Anyone who provides constant good content will be given a writer's account so they can add Articles without waiting for us to approve them all. You will need to provide your own images for these though.

Games
We have been flooded with over 500 new game request but we noticed a lot of them were games like “Half Life”, but we already had “Half-Life” in our database and due to the way the site searched it wouldn't find you the correct results if you missed the “-” out in Half-life. So we have fixed this issue now and will be cross checking all the submitted games to double check we don't already have them in the database.

Steam
And last of all, the main reason we are all here is because we all like to play games. So NemisisX31 has kindly set up a steam group. If you're a PC user and want to play online then please join by click the link below

http://steamcommunity.com/groups/gamingunity

Thanks for everyone’s help so far, both McNandy and I are shocked (and incredibly pleased!) at how much content is now being created by you all. Keep up the good work and we will keep on building this community.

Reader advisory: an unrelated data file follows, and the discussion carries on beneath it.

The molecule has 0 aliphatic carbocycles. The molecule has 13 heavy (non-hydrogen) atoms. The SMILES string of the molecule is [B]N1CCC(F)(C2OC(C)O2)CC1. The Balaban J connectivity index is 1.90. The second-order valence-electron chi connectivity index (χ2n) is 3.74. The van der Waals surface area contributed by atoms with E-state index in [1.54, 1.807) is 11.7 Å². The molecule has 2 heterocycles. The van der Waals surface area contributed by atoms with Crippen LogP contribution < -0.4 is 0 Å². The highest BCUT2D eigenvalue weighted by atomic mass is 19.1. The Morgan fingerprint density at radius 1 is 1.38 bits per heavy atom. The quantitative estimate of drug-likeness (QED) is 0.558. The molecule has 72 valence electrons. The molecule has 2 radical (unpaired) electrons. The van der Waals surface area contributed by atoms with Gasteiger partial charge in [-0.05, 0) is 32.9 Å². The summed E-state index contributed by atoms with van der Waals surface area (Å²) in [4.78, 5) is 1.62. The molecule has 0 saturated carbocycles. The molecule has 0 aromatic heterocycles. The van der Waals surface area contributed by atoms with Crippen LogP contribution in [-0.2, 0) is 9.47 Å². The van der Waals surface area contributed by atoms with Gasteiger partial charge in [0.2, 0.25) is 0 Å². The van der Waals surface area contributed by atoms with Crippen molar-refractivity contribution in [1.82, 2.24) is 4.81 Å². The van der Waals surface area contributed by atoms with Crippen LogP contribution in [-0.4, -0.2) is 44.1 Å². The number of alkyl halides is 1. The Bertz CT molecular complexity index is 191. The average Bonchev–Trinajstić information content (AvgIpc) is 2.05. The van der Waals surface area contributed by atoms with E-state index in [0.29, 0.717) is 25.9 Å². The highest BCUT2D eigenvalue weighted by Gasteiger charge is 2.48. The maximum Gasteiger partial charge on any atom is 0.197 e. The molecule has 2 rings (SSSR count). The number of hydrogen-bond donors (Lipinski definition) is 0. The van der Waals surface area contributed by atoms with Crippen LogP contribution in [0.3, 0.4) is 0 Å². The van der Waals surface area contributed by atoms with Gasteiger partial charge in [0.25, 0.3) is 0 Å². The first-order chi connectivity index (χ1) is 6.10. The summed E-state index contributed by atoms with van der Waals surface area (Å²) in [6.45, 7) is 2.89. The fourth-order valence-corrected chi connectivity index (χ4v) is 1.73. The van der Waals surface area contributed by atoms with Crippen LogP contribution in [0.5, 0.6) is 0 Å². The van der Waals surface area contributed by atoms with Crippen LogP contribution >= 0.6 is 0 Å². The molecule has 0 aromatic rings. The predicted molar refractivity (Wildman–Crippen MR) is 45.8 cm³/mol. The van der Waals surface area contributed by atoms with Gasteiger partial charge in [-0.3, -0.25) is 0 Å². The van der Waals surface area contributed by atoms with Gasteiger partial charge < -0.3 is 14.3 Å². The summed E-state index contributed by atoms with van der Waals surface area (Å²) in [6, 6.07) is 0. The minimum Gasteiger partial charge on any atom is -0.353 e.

374 Views | 2 Comments

Crysis vs. Crysis 2 – Graphics & Mods

When Crysis was released in 2007, the visual fidelity and graphical effects blew away every game that had been conceived up to that point. Its developer, Crytek, raised the bar for in-game graphics, creating a new era of stunning FPS games that tried to out-do the Sci-Fi shooter. With its amazing lighting effects, realistic physics, and high-resolution textures, Crysis was (and still is) one of the greatest looking games ever made. However, as the years have gone on, other games have been able to reach, and in some cases surpass the graphical splendor of Crysis. That’s where mods come in.